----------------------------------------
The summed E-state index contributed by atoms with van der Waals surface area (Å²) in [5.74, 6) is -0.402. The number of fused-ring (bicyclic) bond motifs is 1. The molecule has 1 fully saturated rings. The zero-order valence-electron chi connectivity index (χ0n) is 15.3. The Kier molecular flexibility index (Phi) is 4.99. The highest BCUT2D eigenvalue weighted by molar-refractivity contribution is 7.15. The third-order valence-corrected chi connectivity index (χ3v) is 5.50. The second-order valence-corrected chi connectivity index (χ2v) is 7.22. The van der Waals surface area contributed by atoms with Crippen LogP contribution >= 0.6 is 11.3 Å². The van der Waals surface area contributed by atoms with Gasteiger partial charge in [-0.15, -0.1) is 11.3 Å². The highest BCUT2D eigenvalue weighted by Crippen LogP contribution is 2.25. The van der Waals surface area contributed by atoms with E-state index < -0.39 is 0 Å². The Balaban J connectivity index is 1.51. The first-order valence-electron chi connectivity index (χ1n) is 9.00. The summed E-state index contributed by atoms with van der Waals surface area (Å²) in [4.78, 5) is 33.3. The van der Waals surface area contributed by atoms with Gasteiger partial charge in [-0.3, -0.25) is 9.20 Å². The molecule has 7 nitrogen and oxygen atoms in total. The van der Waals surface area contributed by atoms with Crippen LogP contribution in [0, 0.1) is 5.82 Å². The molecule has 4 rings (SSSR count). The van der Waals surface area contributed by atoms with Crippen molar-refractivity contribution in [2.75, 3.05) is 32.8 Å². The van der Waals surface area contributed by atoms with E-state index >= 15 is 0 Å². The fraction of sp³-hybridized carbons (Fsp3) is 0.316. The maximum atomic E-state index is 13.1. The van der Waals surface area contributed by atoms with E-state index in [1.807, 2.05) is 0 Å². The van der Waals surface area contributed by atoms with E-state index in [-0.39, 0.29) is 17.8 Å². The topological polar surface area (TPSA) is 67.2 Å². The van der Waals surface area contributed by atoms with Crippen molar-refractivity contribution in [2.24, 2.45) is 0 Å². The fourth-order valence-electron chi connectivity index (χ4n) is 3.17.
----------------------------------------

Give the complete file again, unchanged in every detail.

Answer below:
The summed E-state index contributed by atoms with van der Waals surface area (Å²) in [5.74, 6) is -0.402. The number of fused-ring (bicyclic) bond motifs is 1. The molecule has 1 fully saturated rings. The zero-order valence-electron chi connectivity index (χ0n) is 15.3. The Kier molecular flexibility index (Phi) is 4.99. The highest BCUT2D eigenvalue weighted by molar-refractivity contribution is 7.15. The third-order valence-corrected chi connectivity index (χ3v) is 5.50. The second-order valence-corrected chi connectivity index (χ2v) is 7.22. The van der Waals surface area contributed by atoms with Crippen LogP contribution >= 0.6 is 11.3 Å². The van der Waals surface area contributed by atoms with Gasteiger partial charge in [-0.15, -0.1) is 11.3 Å². The highest BCUT2D eigenvalue weighted by Crippen LogP contribution is 2.25. The van der Waals surface area contributed by atoms with E-state index < -0.39 is 0 Å². The Balaban J connectivity index is 1.51. The first-order valence-electron chi connectivity index (χ1n) is 9.00. The summed E-state index contributed by atoms with van der Waals surface area (Å²) in [4.78, 5) is 33.3. The van der Waals surface area contributed by atoms with Gasteiger partial charge in [-0.3, -0.25) is 9.20 Å². The molecule has 7 nitrogen and oxygen atoms in total. The van der Waals surface area contributed by atoms with Crippen LogP contribution in [0, 0.1) is 5.82 Å². The molecule has 4 rings (SSSR count). The van der Waals surface area contributed by atoms with Crippen molar-refractivity contribution in [2.75, 3.05) is 32.8 Å². The van der Waals surface area contributed by atoms with E-state index >= 15 is 0 Å². The fraction of sp³-hybridized carbons (Fsp3) is 0.316. The maximum atomic E-state index is 13.1. The van der Waals surface area contributed by atoms with E-state index in [1.807, 2.05) is 0 Å². The van der Waals surface area contributed by atoms with E-state index in [-0.39, 0.29) is 17.8 Å². The topological polar surface area (TPSA) is 67.2 Å². The van der Waals surface area contributed by atoms with Crippen molar-refractivity contribution in [2.24, 2.45) is 0 Å². The fourth-order valence-electron chi connectivity index (χ4n) is 3.17.